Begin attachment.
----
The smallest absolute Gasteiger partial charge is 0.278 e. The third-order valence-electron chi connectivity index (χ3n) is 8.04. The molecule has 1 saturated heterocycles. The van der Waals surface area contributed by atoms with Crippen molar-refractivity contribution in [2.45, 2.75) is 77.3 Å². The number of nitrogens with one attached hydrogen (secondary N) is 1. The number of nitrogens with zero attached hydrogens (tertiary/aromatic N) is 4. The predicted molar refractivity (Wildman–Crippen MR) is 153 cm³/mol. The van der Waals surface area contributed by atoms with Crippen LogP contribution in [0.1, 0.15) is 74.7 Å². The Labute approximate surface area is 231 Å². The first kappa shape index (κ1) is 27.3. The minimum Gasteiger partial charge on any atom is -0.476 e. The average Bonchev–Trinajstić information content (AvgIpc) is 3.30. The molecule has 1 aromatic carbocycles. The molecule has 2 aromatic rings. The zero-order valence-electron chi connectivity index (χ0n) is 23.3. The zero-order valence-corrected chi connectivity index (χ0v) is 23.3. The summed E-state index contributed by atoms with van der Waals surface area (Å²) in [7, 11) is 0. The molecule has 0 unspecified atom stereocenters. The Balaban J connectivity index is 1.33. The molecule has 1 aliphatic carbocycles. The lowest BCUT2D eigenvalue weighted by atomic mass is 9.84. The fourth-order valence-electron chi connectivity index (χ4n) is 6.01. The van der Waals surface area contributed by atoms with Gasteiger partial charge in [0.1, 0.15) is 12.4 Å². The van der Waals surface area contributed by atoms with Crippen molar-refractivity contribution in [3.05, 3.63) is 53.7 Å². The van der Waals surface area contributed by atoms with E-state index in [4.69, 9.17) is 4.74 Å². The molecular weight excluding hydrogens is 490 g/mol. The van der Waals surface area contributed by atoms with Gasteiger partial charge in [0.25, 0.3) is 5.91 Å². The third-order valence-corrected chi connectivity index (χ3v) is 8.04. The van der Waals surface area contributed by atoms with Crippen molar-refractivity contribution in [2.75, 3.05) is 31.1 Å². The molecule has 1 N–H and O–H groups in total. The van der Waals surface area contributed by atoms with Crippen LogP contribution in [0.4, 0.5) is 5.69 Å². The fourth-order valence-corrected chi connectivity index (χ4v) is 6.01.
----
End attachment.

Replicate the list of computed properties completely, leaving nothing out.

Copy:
The smallest absolute Gasteiger partial charge is 0.278 e. The third-order valence-electron chi connectivity index (χ3n) is 8.04. The molecule has 1 saturated heterocycles. The van der Waals surface area contributed by atoms with Crippen molar-refractivity contribution in [2.45, 2.75) is 77.3 Å². The number of nitrogens with one attached hydrogen (secondary N) is 1. The number of nitrogens with zero attached hydrogens (tertiary/aromatic N) is 4. The predicted molar refractivity (Wildman–Crippen MR) is 153 cm³/mol. The van der Waals surface area contributed by atoms with Crippen LogP contribution in [0.1, 0.15) is 74.7 Å². The Labute approximate surface area is 231 Å². The first kappa shape index (κ1) is 27.3. The minimum Gasteiger partial charge on any atom is -0.476 e. The average Bonchev–Trinajstić information content (AvgIpc) is 3.30. The molecule has 1 aromatic carbocycles. The molecule has 2 aromatic rings. The zero-order valence-electron chi connectivity index (χ0n) is 23.3. The zero-order valence-corrected chi connectivity index (χ0v) is 23.3. The summed E-state index contributed by atoms with van der Waals surface area (Å²) in [7, 11) is 0. The molecule has 0 unspecified atom stereocenters. The Balaban J connectivity index is 1.33. The molecule has 1 aliphatic carbocycles. The lowest BCUT2D eigenvalue weighted by atomic mass is 9.84. The fourth-order valence-electron chi connectivity index (χ4n) is 6.01. The van der Waals surface area contributed by atoms with Gasteiger partial charge in [0.1, 0.15) is 12.4 Å². The van der Waals surface area contributed by atoms with Crippen molar-refractivity contribution in [3.05, 3.63) is 53.7 Å². The van der Waals surface area contributed by atoms with E-state index in [4.69, 9.17) is 4.74 Å². The molecular weight excluding hydrogens is 490 g/mol. The van der Waals surface area contributed by atoms with Gasteiger partial charge in [0.25, 0.3) is 5.91 Å². The third-order valence-corrected chi connectivity index (χ3v) is 8.04. The van der Waals surface area contributed by atoms with Crippen molar-refractivity contribution in [2.75, 3.05) is 31.1 Å². The molecule has 1 N–H and O–H groups in total. The van der Waals surface area contributed by atoms with Crippen LogP contribution in [0.4, 0.5) is 5.69 Å². The fourth-order valence-corrected chi connectivity index (χ4v) is 6.01.